Just saw this on Twitter:
Ilhan Omar has been raising the issue of dual loyalty with Israel, but of course, the US doesn't have a border with Israel, and there are lot of Mexicans. The Mexican soldiers you see above are in the American army, as you can see by the very small American flags on their right shoulders.
While it's considered outrageous to refer to a Mexican-American as a Mexican (see the case of Judge Curiel, who we heard over and over was "born in Indiana") some of these guys may be actual citizens of Mexico—the Army recruits immigrants who haven't achieved citizenship yet. (You need to be a citizen to be an officer.)
However, whether it's true or not that the air of Indiana is too pure to allow a Mexican to be born there, it's clear that these guys think they're Mexicans.
In 2003, I quoted Mickey Kaus, who was blogging at the time for Slate:
The Washington Post again raises an outrageous charge of dual loyalties!
"For many of those [Mexican-American] troops, serving in the U.S. military is a source of pride, but also of deep personal conflict. They wrestle with the weight of culture and a tradition in which Mexican nationalism has long been measured by opposition to its powerful northern neighbor. Mexican public opinion is overwhelmingly against a war with Iraq. President Vicente Fox has said Mexico, which holds a seat on the U.N. Security Council, will oppose unilateral U.S. military action against Saddam Hussein. In a country with a deep reluctance to get involved in conflicts outside its borders, the antiwar sentiment is raw and passionate."[Fighting 'Their War' For Soldiers With Mexican Roots, A Struggle of Pride vs. Heritage, By Mary Jordan, March 1, 2003]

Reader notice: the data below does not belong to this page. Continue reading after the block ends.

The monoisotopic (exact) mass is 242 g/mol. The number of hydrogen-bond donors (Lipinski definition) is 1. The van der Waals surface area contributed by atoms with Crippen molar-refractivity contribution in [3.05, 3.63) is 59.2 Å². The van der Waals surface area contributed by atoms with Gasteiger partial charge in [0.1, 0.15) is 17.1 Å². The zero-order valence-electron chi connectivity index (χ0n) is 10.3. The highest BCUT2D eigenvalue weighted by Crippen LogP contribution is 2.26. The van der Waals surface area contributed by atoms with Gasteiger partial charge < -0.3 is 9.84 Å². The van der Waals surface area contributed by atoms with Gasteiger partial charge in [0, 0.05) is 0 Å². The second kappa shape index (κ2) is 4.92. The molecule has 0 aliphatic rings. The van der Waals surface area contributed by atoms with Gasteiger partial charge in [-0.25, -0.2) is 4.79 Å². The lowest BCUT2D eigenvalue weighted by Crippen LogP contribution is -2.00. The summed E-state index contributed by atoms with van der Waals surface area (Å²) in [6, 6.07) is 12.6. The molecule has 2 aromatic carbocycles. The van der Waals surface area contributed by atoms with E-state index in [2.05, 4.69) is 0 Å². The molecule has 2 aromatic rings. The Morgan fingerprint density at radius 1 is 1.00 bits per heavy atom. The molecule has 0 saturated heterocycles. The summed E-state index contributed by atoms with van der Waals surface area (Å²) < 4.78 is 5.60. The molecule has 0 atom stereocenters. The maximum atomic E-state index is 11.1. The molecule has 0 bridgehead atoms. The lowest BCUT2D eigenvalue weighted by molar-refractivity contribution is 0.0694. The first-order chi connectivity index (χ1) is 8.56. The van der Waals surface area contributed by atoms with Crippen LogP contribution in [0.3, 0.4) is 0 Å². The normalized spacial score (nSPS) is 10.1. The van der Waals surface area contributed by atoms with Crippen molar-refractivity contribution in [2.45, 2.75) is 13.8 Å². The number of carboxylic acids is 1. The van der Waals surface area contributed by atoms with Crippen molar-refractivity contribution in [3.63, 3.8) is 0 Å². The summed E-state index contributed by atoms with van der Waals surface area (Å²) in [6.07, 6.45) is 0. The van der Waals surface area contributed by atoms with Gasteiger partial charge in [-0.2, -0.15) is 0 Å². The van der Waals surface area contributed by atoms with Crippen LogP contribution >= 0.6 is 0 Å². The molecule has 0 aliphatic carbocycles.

This is Kaus's little joke, he was arguing at the time against a guy named Lawrence Kaplan, who tried to suppress anti-Iraq War talk by calling it anti-semitic. But Kaus is serious about immigration, and the dual loyalty of Mexicans and Mexican-Americans in the US Army and in the Border Patrol is a very serious problem.